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	L’hindouisme à l’époque de la première modernité : l’histoire du concept avant la lettre ?

L’hindouisme à l’époque de la première modernité : l’histoire du concept avant la lettre ?

Sources et représentations

14 novembre 2011

Organizers: Margherita Trento and Ines G. Županov

 

In a recent scholarly production on Hinduism, the role of Western representations and the history of its name have been discussed wide and large. European orientalist and missionary representations were decisive in inventing the concept in the early 19th century, which homogenized a loosely knit tradition (from various hermeneutical and ideological positions to ritual practices) into a tightly packed geo-cultural whole. During the 20th century, Hinduism was finally recognized as a “world religion”.

The goal of our round table is to look specifically into early modern genealogy of the concept, especially, though not exclusively, from Catholic missionary sources (Italian, Spanish, Portuguese, Latin, French but also Sanskrit, Tamil and Marathi), while avoiding essentializing, anachronism and teleology still present in historiography and in religious studies when dealing with Hinduism. Against facile claims that the British invented “everything” and against Sir William Jones’s invitation to forget “everything that we knew about India before”, in this workshop we want to show that knowledge, connected with another empire and diverse colonial actors, was produced and responsible for conceptualizations such as, for example, the term Brahmanism (bramanismo) invented in 1616 by a Jesuit in Madurai and used a few years later as a “machine of Brahmanism” by another Jesuit in Kerala. The new research has shown that the Brahman converts in Madurai, Goa and elsewhere have to a large degree defined the early Jesuit and Portuguese “orientalist” conceptions and the question is can we - should we and how – disentangle Indian and European voices in the process of constructing Hinduism. Another question is how to chart the itineraries of these early Catholic orientalist representations though the 18th century  (Enlightenment and “revolutions”) into the 19th century in which Indology and Orientalist studies came of age.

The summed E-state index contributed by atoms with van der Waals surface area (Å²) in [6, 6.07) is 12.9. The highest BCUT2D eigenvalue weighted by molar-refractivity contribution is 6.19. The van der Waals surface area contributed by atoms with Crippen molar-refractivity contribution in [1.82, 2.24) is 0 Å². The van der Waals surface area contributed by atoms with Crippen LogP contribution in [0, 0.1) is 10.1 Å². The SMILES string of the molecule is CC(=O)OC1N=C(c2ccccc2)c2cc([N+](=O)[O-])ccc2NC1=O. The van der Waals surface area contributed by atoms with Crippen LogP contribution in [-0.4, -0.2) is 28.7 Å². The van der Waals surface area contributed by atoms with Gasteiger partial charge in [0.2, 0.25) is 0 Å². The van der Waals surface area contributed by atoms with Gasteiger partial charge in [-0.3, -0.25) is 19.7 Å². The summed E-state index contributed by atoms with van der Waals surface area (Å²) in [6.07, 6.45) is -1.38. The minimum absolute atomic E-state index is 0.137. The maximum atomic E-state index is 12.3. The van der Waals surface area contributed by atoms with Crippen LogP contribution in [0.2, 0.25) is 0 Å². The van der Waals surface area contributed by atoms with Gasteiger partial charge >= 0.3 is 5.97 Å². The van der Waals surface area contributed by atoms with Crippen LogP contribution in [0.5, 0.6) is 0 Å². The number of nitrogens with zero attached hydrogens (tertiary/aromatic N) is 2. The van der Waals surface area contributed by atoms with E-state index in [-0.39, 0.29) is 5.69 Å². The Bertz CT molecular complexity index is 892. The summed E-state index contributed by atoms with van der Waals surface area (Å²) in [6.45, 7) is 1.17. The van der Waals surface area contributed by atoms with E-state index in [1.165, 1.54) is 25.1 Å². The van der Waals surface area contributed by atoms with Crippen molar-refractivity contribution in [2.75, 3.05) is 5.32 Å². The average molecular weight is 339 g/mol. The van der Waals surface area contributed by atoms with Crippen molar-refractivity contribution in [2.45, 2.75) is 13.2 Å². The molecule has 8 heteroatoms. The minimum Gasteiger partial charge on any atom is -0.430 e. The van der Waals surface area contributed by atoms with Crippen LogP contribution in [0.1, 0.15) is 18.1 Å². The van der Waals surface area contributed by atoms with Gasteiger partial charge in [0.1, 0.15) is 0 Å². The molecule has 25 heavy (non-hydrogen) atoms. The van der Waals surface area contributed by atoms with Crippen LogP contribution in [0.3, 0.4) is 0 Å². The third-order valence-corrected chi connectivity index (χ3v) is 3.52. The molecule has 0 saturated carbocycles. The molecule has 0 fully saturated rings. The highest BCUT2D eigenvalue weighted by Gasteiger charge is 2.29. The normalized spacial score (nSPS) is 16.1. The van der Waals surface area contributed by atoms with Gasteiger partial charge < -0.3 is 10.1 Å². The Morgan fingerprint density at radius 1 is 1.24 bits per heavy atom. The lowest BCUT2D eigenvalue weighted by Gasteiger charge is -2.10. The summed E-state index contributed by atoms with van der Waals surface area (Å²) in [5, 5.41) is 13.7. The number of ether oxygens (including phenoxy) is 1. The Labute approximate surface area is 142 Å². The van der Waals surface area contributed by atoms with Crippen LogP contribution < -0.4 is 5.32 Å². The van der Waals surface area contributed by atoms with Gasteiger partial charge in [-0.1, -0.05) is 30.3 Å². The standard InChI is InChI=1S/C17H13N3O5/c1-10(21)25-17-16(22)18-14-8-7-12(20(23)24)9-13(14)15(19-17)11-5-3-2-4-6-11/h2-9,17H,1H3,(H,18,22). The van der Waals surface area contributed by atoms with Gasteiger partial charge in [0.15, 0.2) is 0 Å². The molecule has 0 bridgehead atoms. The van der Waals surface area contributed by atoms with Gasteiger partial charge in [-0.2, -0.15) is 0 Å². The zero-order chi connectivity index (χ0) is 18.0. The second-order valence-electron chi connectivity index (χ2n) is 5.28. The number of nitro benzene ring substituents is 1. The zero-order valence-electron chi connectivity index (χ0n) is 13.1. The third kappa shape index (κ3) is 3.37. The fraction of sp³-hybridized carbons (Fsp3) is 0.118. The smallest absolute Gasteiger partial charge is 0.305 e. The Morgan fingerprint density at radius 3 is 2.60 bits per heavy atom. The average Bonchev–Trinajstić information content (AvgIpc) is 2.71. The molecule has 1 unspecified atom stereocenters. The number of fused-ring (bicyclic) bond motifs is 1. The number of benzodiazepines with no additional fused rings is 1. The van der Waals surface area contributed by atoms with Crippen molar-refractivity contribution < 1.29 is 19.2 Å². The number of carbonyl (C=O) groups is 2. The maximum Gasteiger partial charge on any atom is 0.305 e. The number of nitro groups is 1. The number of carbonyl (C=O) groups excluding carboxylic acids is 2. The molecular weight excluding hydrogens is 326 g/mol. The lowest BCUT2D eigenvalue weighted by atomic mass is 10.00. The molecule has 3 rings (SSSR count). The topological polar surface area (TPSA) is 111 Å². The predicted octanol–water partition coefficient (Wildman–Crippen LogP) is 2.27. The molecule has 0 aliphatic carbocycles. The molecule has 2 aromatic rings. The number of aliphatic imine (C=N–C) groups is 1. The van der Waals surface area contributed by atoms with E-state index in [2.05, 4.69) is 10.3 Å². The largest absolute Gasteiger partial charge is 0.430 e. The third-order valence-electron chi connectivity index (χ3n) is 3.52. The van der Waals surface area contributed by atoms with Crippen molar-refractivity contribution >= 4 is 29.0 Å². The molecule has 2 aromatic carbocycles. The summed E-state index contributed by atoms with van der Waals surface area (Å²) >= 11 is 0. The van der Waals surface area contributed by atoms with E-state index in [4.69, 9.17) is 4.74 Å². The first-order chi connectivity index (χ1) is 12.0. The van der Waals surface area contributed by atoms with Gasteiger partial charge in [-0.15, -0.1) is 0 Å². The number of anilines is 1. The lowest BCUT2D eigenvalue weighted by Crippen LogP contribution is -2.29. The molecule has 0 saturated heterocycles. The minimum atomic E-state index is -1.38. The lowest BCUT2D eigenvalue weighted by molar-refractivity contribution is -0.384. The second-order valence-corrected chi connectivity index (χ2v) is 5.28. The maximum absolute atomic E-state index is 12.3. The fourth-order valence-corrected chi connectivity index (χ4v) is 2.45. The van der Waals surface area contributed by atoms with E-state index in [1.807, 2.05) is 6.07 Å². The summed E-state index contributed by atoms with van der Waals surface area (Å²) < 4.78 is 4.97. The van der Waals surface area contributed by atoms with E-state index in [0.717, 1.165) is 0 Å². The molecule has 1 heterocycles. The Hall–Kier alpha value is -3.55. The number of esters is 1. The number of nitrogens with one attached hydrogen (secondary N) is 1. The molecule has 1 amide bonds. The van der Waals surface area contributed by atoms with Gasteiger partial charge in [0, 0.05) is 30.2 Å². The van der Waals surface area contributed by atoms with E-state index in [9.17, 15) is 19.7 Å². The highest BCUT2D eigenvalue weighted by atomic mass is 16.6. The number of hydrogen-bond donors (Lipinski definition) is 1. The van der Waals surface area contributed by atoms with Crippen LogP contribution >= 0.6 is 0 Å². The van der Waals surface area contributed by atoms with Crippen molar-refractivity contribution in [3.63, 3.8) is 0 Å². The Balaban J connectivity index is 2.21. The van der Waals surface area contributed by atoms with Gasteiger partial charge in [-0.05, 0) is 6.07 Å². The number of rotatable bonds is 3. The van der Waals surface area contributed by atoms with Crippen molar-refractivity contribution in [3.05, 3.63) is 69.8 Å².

During the half a day of round table discussions and presentations, the goal of this meeting is to share the most recent work (since most of the participants have just completed the PhD or are still writing their doctoral dissertations) on the topic from a variety or archival sources such as Jesuit records, the archives of the Propaganda Fide, the Inquisition in Rome and Goa, French archives, etc.

We would like to stress that our primary goal is to provide a platform for a cross-disciplinary dialogue. For this reason, the presentations will be no longer than seven minutes followed by fifteen minutes of discussion for each session, and we’ll have about an hour for the general discussion at the end of the conference.

EHESS
CNRS

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